UNIDENTIFIED MALE: Here, everybody comes in here -- Democrats, Republicans. You know, it's the only place you can get along together. We probably talk about how the economy is doing, jobs, of course. That's the big issue.

UNIDENTIFIED MALE: I don't know that it's so much jobs as it is all the money that we're spending to get the jobs. There is no results that are coming from that.

UNIDENTIFIED FEMALE: It seems that everything is just going overseas. It's not -- it's not American anymore.

REP. TOM PERRIELLO (D), VIRGINIA: How are you doing?

Good to see you again.

KEILAR: This is why Democrat Tom Perriello is fighting for his political life in Virginia's conservative Fifth District.

PERRIELLO: And most of tonight will certainly be a chance to hear from you and for me to respond to your questions.

KEILAR: In 2008, Perriello edged out the Republican incumbent by just 727 votes. Since then, he voted for the stimulus, the energy bill and health care -- all big priorities for Democrats. Now he's defending those positions and trying to persuade skeptical voters to give him a second term.

(on camera): You're asking for more time here?

PERRIELLO: We need a little more time, because the other side has done a really good job of stopping some of the best parts of what we need to do to rebuild this economy.

KEILAR: Tom Perriello is in the same situation as dozens of other Democrats. They're in hotly contested races in districts like this one, won by John McCain in 2008.

PERRIELLO: You can't get social security on the unemployment. KEILAR (voice-over): Sleeves rolled up, Perriello presents himself to voters as working hard to find them work.

ROBERT HURT (R), VIRGINIA STATE SENATE: Where are you retired from?

KEILAR: Republican State Senator Robert Hurt is his opponent.

(on camera): I want to see what you think of Tom Perriello's ad.


PERRIELLO: No times have been tough for Virginia families. I fought to add new jobs at dairy farms and landfill projects that turned methane waste into clean energy, jobs bringing broadband internet to 120 public schools.


HURT: I think if you -- if you look at the facts, you'll find that -- that all the statistics that he cites are related to one bill -- and that's the stimulus package. And I think when you look at the -- at the number of jobs that have actually been created, it doesn't -- the ad doesn't hold up.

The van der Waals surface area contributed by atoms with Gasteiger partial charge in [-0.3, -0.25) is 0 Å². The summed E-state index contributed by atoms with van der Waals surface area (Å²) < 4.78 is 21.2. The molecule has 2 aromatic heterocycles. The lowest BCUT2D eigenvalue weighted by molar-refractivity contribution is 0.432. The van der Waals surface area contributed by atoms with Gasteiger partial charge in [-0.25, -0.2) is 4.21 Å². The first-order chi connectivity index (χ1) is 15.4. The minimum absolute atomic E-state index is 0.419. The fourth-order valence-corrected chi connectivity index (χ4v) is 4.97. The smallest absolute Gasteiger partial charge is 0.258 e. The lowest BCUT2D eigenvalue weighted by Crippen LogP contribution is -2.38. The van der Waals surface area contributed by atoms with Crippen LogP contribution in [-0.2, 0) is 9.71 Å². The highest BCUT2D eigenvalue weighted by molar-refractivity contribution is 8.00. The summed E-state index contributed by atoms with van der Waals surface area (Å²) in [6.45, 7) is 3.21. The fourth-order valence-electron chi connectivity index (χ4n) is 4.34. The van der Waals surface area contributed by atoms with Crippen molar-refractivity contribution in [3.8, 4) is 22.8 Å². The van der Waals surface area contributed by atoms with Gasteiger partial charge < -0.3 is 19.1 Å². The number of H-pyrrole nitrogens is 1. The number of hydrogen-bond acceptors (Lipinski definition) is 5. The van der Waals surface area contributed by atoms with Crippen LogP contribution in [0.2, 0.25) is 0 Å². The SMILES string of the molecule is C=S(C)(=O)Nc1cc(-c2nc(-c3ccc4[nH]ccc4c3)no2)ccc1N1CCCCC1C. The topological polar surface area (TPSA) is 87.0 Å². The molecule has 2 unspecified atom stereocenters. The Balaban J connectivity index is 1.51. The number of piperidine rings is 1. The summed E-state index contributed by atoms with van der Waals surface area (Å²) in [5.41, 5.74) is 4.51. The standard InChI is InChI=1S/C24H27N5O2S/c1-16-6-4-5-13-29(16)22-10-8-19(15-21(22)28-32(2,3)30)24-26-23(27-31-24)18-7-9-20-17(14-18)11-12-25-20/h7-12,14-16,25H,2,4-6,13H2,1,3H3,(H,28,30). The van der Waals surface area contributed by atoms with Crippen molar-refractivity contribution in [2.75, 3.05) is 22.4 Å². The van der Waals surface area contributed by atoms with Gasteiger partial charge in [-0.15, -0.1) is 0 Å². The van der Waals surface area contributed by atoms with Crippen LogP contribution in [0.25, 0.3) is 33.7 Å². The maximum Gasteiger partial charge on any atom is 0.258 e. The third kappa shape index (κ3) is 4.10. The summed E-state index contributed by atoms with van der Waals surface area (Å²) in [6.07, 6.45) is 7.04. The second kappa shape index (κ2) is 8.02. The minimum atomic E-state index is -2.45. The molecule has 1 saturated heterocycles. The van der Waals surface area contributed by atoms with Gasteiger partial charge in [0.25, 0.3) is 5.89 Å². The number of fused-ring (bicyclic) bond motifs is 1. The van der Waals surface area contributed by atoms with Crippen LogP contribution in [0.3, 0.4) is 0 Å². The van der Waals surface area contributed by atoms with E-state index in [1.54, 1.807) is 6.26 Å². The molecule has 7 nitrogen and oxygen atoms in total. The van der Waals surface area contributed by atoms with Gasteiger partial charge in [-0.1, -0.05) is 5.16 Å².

KEILAR (voice-over): Hurt's message is similar to many Republicans taking on vulnerable Democrats. He says Perriello is in lockstep with Democratic leaders who spend too much government money without any results.

(on camera): I mean, what do you think as you're looking at this?

PERRIELLO: People are sick of this stuff. They want to know where someone stands. What we've shown is we have an agenda on jobs. We have an agenda for reducing costs to middle class families.

KEILAR (voice-over): That's what voters are talking about here at Short Sugars.

UNIDENTIFIED MALE: Well, we're all in the double digits of unemployment. We are in an especially hard hit area here. So we -- we pay real attention to it.

KEILAR: And they will decide if Tom Perriello and Democrats will keep their jobs.


KEILAR: Now, we were in what's really the red center of Perriello's district. As you head

north from the border with North Carolina, you find Perriello is more popular in Charlottesville, where the economy is stronger and there's a large student population. The question is, will those voters balance the frustration of voters in more conservative areas come November -- Wolf.

BLITZER: Brianna, thanks very much.

Brianna Keilar reporting.

It's now one of the largest egg recalls in recent history. We'll have the latest on a massive salmonella outbreak that's expected to get even worse.

And U.S. sailors come to the aid of these Iranians after a fiery accident at sea. Their dramatic story -- that's coming up.


BLITZER: Let's bring back Kate.